Qatar To Exit OPEC In 2019

Qatar will officially exit OPEC on January 1, the country's energy minister, Saad al-Kaabi, said at a news conference in Doha on Monday.

"Qatar has made a decision to withdraw its membership from OPEC effective January 2019", Kaabi said at a Doha press conference.

Turkey and Qatar reached agreements on a wide range of issues, including cooperation in the areas of security and military during Qatari Emir Sheikh Tamim bin Hamad al-Thani's visit in Istanbul for the Turkey-Qatar High Strategic Committee meeting last week, the Arab Weekly reported on Friday.

Qatar is the world's largest LNG exporter and al-Kaabi says the country wants to increase its output from 77 million standard cubic feet daily to 110 million scuf.

Qatar produces only some 600,000 barrels of crude oil a day, making it OPEC's 11th biggest producer.

Qatar, the smallest member nation of OPEC, had joined the group in 1961.

Other complaints have centered on Qatar's support for the Arab Spring uprisings and its relationships with Iran - a country with which it shares a gas field in the Persian Gulf. "Time for Qatar to be one of the biggest players in a gas cartel", said another tweet. Its political stances, often supporting Islamists, have drawn the ire of its neighbors, particularly Saudi Arabia, OPEC's largest exporter.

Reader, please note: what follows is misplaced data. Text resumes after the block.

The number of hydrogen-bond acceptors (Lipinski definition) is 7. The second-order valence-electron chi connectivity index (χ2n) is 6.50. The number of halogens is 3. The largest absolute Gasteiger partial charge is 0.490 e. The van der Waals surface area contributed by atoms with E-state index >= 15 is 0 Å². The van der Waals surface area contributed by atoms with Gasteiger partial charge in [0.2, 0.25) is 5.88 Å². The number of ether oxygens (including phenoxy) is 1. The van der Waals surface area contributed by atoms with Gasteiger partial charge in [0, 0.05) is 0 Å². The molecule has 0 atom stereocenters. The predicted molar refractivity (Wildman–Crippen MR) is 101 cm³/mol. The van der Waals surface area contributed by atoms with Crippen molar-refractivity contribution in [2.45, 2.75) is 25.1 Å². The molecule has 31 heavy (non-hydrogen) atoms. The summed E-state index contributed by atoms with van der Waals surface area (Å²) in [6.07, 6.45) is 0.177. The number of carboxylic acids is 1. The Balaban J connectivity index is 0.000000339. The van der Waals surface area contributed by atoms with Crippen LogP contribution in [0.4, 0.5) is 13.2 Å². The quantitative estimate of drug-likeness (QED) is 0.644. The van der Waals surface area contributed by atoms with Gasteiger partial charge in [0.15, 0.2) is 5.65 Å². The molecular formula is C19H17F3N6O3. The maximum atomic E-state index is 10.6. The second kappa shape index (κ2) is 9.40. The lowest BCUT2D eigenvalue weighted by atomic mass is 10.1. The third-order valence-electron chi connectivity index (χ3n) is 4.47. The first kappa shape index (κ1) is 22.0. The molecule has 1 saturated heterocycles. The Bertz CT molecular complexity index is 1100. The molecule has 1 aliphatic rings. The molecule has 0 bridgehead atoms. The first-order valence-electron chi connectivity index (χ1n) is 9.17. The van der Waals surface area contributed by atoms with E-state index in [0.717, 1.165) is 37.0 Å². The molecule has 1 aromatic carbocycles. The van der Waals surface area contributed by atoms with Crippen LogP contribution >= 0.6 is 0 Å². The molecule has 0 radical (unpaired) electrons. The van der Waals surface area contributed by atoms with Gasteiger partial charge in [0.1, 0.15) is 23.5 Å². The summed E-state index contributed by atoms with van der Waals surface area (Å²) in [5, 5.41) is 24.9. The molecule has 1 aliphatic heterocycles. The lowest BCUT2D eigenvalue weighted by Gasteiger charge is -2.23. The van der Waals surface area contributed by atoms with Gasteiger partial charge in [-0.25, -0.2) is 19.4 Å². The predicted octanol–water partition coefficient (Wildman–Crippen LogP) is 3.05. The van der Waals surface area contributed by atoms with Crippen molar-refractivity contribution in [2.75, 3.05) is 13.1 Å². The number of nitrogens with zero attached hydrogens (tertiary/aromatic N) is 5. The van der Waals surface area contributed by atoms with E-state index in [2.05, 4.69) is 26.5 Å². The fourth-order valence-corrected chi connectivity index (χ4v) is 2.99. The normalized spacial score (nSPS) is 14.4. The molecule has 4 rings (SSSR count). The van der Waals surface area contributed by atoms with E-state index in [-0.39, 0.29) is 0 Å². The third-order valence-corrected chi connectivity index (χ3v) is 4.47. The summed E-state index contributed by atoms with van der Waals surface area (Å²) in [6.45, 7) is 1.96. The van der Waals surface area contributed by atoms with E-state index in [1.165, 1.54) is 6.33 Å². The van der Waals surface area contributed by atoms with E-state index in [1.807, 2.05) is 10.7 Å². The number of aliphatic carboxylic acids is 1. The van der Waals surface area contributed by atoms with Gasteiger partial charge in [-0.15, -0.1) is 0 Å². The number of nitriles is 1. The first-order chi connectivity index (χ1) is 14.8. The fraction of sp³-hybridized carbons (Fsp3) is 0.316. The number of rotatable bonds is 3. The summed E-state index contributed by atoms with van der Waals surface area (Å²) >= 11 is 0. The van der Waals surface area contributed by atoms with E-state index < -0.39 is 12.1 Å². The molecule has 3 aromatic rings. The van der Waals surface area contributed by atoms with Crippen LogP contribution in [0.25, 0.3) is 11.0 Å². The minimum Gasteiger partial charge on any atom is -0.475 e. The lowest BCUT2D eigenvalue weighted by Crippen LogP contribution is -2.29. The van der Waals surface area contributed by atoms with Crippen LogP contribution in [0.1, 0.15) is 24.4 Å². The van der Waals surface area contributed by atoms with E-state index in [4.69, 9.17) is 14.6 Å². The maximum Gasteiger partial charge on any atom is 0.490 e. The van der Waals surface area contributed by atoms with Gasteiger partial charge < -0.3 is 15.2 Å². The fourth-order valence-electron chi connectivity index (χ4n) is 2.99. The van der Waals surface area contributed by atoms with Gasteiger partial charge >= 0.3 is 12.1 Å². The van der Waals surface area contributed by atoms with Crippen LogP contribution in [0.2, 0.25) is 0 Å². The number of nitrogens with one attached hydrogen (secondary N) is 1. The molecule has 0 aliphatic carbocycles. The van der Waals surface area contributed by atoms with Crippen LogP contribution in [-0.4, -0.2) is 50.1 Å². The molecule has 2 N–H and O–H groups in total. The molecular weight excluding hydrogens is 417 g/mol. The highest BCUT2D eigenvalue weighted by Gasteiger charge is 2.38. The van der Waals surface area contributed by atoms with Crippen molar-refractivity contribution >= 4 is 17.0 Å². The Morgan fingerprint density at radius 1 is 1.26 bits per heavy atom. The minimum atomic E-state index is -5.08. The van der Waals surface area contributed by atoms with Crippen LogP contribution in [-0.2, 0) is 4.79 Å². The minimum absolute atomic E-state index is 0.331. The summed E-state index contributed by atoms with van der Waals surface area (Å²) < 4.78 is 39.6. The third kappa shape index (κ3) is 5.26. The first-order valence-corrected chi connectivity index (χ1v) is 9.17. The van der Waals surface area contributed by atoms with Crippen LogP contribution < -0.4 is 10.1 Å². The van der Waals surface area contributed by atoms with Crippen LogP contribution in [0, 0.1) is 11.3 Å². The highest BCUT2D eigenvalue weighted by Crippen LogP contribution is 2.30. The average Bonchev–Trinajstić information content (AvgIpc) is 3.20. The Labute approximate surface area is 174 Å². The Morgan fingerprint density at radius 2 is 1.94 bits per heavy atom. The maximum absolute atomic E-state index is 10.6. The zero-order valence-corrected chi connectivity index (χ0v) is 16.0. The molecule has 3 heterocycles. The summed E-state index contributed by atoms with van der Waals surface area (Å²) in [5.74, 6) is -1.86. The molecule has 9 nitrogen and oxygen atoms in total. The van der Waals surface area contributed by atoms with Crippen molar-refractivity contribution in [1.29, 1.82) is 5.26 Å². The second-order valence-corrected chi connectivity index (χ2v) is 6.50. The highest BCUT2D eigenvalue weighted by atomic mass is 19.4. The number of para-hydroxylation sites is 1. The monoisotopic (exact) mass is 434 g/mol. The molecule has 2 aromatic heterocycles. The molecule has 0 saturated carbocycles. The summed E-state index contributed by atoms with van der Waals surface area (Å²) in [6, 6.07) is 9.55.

OPEC was founded in 1960 by Iran, Iraq, Kuwait, Saudi Arabia and Venezuela, five major oil-producing countries.

Saudi Arabia cut diplomatic ties with Qatar in June of 2017, in a dramatic move that was matched by Egypt, the United Arab Emirates and others.

Indonesia suspended its OPEC membership in 2016 after the country's had become a few years earlier a net importer of oil. A Saudi-led coalition implemented a blockade on Qatar in June a year ago, severing diplomatic, trade and transport links as they accused Doha of funding extremist groups and being too close to Iran.

The Opec is a 15-nation strong organisation of countries that have rich oil reserves.

The small West Asian country has also been at loggerheads with its much bigger neighbour and de facto OPEC leader Saudi Arabia.

While oil was never included in the list of hundreds of products each side has slapped with import tariffs, the positive sentiment generated by the trade truce seems to have put a bid under black gold.

This story has been corrected to show that the name of the minister is Saad Sherida al-Kaabi.

  • David Armstrong